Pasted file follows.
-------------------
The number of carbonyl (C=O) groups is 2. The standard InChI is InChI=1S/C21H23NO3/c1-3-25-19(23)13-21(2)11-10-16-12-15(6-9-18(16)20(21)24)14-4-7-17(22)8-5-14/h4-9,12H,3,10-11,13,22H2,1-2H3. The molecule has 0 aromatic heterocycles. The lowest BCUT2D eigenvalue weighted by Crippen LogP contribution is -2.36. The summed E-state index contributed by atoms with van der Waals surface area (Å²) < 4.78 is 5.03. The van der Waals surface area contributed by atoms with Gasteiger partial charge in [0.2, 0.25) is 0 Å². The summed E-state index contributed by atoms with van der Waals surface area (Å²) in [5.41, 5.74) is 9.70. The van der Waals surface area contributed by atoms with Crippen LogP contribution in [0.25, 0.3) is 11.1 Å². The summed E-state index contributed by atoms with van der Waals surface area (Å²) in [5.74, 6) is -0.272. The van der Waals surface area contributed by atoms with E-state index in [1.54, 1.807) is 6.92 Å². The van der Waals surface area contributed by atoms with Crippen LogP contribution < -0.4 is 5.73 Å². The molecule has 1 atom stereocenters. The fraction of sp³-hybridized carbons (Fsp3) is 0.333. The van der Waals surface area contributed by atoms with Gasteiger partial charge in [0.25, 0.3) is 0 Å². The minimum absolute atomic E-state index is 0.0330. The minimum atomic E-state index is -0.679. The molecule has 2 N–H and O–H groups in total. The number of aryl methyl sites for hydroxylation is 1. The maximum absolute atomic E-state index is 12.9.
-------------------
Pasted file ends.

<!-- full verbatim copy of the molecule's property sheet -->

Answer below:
The number of carbonyl (C=O) groups is 2. The standard InChI is InChI=1S/C21H23NO3/c1-3-25-19(23)13-21(2)11-10-16-12-15(6-9-18(16)20(21)24)14-4-7-17(22)8-5-14/h4-9,12H,3,10-11,13,22H2,1-2H3. The molecule has 0 aromatic heterocycles. The lowest BCUT2D eigenvalue weighted by Crippen LogP contribution is -2.36. The summed E-state index contributed by atoms with van der Waals surface area (Å²) < 4.78 is 5.03. The van der Waals surface area contributed by atoms with Gasteiger partial charge in [0.2, 0.25) is 0 Å². The summed E-state index contributed by atoms with van der Waals surface area (Å²) in [5.41, 5.74) is 9.70. The van der Waals surface area contributed by atoms with Crippen LogP contribution in [0.25, 0.3) is 11.1 Å². The summed E-state index contributed by atoms with van der Waals surface area (Å²) in [5.74, 6) is -0.272. The van der Waals surface area contributed by atoms with E-state index in [1.54, 1.807) is 6.92 Å². The van der Waals surface area contributed by atoms with Crippen LogP contribution < -0.4 is 5.73 Å². The molecule has 1 atom stereocenters. The fraction of sp³-hybridized carbons (Fsp3) is 0.333. The van der Waals surface area contributed by atoms with Gasteiger partial charge in [0.25, 0.3) is 0 Å². The minimum absolute atomic E-state index is 0.0330. The minimum atomic E-state index is -0.679. The molecule has 2 N–H and O–H groups in total. The number of aryl methyl sites for hydroxylation is 1. The maximum absolute atomic E-state index is 12.9.